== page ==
How to apply this revolutionary bodybuilding method to your training?
The Bulgarian method: what is it?
Bulgarian. In the world of weightlifting, this adjective is enough to evoke images of hairy men with unpronounceable names, dressed in suspender jerseys, and who project bars all day and year above their heads according to a barbaric but curiously effective protocol, all hidden behind the iron curtain. In the 1970s and 1980s, when the Bulgarian team reigned in the discipline, its original training methods created a sensation in the world of weightlifting. But what is the Bulgarian method, and how can it be applied to bodybuilding?
The basics of the Bulgarian method:
- To develop strength for a particular movement, increase the frequency with which you perform this exercise.
- Exercise up to six times a week, and up to four times a day.
- To avoid overtraining, alternate heavy and light cycles.
Ivan Abadjiev, now 84, won the first Bulgarian weightlifting medal in 1957, before becoming coach of the Bulgarian weightlifting team from 1968 to 1989, when this poor country of barely 7 million inhabitants reigned supreme over Olympic-type weightlifting. while the other programs too often avoided making short series and favored accessory movements, Abadjiev believed in the old adage that "it is by forging that one becomes a blacksmith", in other words, the principle of specificity. Olympic weightlifting consists of judging the load lifted in two movements: the snatch and the jerk. Therefore, under the principle of specificity, to progress for these two movements, it is essential to focus almost exclusively on them. Aside from the front and back squat, which remains unmatched in PTO efficiency, Abedjiev's athletes performed short series of movements, often single reps, at sub-maximal effort. All this on an almost insane frequency: up to four sessions a day, six days a week. One would think that such a method would send them straight into the wall at lightning speed, in a state of physical and mental exhaustion. On the contrary, the Bulgarians were in great shape and progressing rapidly. In fact, Abedjiev alternated between heavy and light cycles. He avoided monotony and increased intensity by regularly organizing mock competitions in public. Even though the repetitive and restrictive aspect of his program flirted with overtraining, he knew how to avoid the latter, due to the extreme level of adaptation of his athletes. Just as a swimmer adapts by always performing the same movements, or a boxer adapts by always striking the same strokes, repeating only two or three exercises makes it easier for the body to adapt. In addition, performing a single rep triggers what is called proetic memory, strengthening the neurological pathways and causing adaptation in muscle cells to perform single reps with increasingly heavy loads. You’ll see how effective it is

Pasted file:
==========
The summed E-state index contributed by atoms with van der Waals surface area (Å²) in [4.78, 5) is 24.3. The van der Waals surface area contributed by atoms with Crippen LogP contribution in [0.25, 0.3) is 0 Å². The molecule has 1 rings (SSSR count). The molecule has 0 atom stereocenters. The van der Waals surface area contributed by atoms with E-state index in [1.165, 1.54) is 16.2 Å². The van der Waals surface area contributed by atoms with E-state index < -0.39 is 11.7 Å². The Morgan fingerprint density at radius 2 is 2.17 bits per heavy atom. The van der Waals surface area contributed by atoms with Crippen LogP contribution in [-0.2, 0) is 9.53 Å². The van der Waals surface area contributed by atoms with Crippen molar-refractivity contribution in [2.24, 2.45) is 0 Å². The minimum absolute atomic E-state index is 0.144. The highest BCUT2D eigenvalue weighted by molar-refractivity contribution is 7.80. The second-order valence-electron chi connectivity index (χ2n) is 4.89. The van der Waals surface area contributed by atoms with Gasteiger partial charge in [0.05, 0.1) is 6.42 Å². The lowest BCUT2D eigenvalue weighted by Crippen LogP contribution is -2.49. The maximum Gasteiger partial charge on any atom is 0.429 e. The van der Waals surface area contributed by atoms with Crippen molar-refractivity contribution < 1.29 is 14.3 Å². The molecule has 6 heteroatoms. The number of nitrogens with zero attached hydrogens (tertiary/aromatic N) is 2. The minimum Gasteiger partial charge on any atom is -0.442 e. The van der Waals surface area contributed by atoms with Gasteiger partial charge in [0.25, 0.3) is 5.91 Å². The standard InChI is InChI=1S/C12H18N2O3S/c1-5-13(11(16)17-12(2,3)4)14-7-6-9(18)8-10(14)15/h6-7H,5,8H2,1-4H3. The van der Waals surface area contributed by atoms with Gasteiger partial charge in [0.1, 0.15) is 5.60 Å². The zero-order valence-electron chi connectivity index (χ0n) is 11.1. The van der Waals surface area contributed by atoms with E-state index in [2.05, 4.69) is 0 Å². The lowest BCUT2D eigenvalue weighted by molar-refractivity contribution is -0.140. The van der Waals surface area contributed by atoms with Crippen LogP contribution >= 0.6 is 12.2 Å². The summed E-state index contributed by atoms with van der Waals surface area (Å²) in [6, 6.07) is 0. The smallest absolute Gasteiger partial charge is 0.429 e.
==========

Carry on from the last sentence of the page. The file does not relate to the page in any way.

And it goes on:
Tips for training "Bulgarian":
- Do not do more than six exercises per session
- Give priority to compound movements and extend the series until muscle failure
- Perform the same session once a day, four to six times a week
- You can also perform a single exercise, such as the dumbbell curl (five sets of 10 reps), several times a day.
Bulgarians and bodybuilding
The members of the Bulgarian weightlifting team had one goal in life: to perform Olympic movements. While they had the time and the money to do four sessions a day, we assume that you don't go to the gym more than once a day. Also, unless you participate in weightlifting competitions, you are not particularly interested in the maximum load that you can lift. From this point of view, the Bulgarian method is the antithesis of bodybuilding, the objective of which is to develop muscular hypertrophy and not to optimize strength to perform a single rep of snatch and clean and jerk. However, the Bulgarian method may have a role to play in the development of hypertrophy. First, it can be adapted to a program for muscle growth. As in the example program that we offer, select four or five compound exercises, which together target most muscle groups. Perform eight to 12 reps, and continue the streak until you fail. Do this program at least four times a week, always looking to increase the load or perform more reps. Alternate a week of Bulgarian training with two weeks of a more traditional program. You can also do the same exercise all day. No need to live in the gym: you can do curls with a simple bar or dumbbells, or even target the triceps by pushing hands together. Do five sets of this exercise, ideally 8 to 12 reps (although, depending on the exercise and your strength, you may need to do more), and repeat this session four or five times in the same day . Perform this type of session once or twice a week in addition to your usual training, without training the target muscle during your conventional sessions.
Whether it's repeating the same session of five exercises five times a week or targeting a muscle group five times a day, this workout seems insane. That’s what we thought about Abedjiev’s innovation, at least until the Bulgarians won more medals than the others. The "dementia" of this method is the secret of its effectiveness, because it forces my muscles to adapt to frequent and unexpected stresses by becoming stronger and fatter.
Bulgarian bodybuilding program
- Deadlift – 5 sets of 8 to 12 reps
- Bench press – 5 sets of 8 to 12 reps
- Squat – 5 sets of 8 to 12 reps
- Rowing barre – 5 sets of 8 to 12 reps
- Shoulder press – 5 sets of 8 to 12 reps